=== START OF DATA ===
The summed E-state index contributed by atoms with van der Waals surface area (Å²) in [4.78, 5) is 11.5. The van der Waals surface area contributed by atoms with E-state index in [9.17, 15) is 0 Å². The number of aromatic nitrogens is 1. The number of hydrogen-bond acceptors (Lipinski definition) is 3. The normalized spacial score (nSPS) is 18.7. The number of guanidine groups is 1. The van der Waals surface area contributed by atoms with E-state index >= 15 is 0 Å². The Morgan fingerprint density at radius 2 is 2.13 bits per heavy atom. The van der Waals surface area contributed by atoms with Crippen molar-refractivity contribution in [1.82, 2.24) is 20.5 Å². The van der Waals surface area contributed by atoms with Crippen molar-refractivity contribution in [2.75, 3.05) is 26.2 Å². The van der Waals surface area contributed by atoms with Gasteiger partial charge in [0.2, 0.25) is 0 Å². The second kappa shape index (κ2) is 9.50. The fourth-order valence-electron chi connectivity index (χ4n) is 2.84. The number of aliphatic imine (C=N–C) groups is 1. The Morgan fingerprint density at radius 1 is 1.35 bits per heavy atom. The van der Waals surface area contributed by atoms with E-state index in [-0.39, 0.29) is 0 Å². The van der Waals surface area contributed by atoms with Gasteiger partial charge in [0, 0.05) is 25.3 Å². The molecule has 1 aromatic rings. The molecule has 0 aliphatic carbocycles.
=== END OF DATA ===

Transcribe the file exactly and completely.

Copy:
The summed E-state index contributed by atoms with van der Waals surface area (Å²) in [4.78, 5) is 11.5. The van der Waals surface area contributed by atoms with E-state index in [9.17, 15) is 0 Å². The number of aromatic nitrogens is 1. The number of hydrogen-bond acceptors (Lipinski definition) is 3. The normalized spacial score (nSPS) is 18.7. The number of guanidine groups is 1. The van der Waals surface area contributed by atoms with E-state index >= 15 is 0 Å². The Morgan fingerprint density at radius 2 is 2.13 bits per heavy atom. The van der Waals surface area contributed by atoms with Crippen molar-refractivity contribution in [1.82, 2.24) is 20.5 Å². The van der Waals surface area contributed by atoms with Crippen molar-refractivity contribution in [2.75, 3.05) is 26.2 Å². The van der Waals surface area contributed by atoms with Gasteiger partial charge in [0.2, 0.25) is 0 Å². The second kappa shape index (κ2) is 9.50. The fourth-order valence-electron chi connectivity index (χ4n) is 2.84. The number of aliphatic imine (C=N–C) groups is 1. The Morgan fingerprint density at radius 1 is 1.35 bits per heavy atom. The van der Waals surface area contributed by atoms with E-state index in [-0.39, 0.29) is 0 Å². The van der Waals surface area contributed by atoms with Gasteiger partial charge in [0, 0.05) is 25.3 Å². The molecule has 1 aromatic rings. The molecule has 0 aliphatic carbocycles.